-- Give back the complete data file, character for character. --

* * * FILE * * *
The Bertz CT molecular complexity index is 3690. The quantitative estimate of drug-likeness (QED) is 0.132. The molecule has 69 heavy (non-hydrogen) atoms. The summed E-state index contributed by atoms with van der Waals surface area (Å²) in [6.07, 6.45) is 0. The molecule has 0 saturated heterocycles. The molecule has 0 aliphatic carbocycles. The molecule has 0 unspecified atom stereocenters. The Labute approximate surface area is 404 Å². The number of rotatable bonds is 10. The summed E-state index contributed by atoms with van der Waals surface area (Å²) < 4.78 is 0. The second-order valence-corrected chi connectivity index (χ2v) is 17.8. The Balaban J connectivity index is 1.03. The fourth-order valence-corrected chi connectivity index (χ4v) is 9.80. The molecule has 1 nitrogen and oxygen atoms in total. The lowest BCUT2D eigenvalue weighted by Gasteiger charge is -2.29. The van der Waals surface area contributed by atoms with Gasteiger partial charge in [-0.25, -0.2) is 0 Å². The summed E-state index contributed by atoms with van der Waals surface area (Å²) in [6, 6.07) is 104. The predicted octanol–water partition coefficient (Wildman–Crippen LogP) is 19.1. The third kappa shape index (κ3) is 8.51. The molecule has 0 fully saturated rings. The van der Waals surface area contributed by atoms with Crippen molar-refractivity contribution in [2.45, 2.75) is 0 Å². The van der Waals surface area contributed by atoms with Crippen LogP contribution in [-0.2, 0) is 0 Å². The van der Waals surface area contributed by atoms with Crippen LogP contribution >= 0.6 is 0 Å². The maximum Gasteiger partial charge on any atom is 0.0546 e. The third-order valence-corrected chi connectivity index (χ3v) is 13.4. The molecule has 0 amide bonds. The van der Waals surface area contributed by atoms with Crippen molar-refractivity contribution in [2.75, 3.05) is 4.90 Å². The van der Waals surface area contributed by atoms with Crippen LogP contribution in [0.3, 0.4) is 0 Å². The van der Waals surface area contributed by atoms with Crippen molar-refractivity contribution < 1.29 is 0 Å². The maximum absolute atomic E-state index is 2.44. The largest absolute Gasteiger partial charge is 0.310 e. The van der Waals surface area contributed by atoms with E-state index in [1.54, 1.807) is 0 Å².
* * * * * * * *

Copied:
The Bertz CT molecular complexity index is 3690. The quantitative estimate of drug-likeness (QED) is 0.132. The molecule has 69 heavy (non-hydrogen) atoms. The summed E-state index contributed by atoms with van der Waals surface area (Å²) in [6.07, 6.45) is 0. The molecule has 0 saturated heterocycles. The molecule has 0 aliphatic carbocycles. The molecule has 0 unspecified atom stereocenters. The Labute approximate surface area is 404 Å². The number of rotatable bonds is 10. The summed E-state index contributed by atoms with van der Waals surface area (Å²) < 4.78 is 0. The second-order valence-corrected chi connectivity index (χ2v) is 17.8. The Balaban J connectivity index is 1.03. The fourth-order valence-corrected chi connectivity index (χ4v) is 9.80. The molecule has 1 nitrogen and oxygen atoms in total. The lowest BCUT2D eigenvalue weighted by Gasteiger charge is -2.29. The van der Waals surface area contributed by atoms with Gasteiger partial charge in [-0.25, -0.2) is 0 Å². The summed E-state index contributed by atoms with van der Waals surface area (Å²) in [6, 6.07) is 104. The predicted octanol–water partition coefficient (Wildman–Crippen LogP) is 19.1. The third kappa shape index (κ3) is 8.51. The molecule has 0 fully saturated rings. The van der Waals surface area contributed by atoms with Crippen molar-refractivity contribution in [2.45, 2.75) is 0 Å². The van der Waals surface area contributed by atoms with Crippen LogP contribution in [-0.2, 0) is 0 Å². The van der Waals surface area contributed by atoms with Crippen LogP contribution >= 0.6 is 0 Å². The maximum Gasteiger partial charge on any atom is 0.0546 e. The third-order valence-corrected chi connectivity index (χ3v) is 13.4. The molecule has 0 amide bonds. The van der Waals surface area contributed by atoms with Crippen molar-refractivity contribution in [2.75, 3.05) is 4.90 Å². The van der Waals surface area contributed by atoms with Crippen LogP contribution in [0.3, 0.4) is 0 Å². The van der Waals surface area contributed by atoms with Crippen molar-refractivity contribution < 1.29 is 0 Å². The maximum absolute atomic E-state index is 2.44. The largest absolute Gasteiger partial charge is 0.310 e. The van der Waals surface area contributed by atoms with E-state index in [1.54, 1.807) is 0 Å².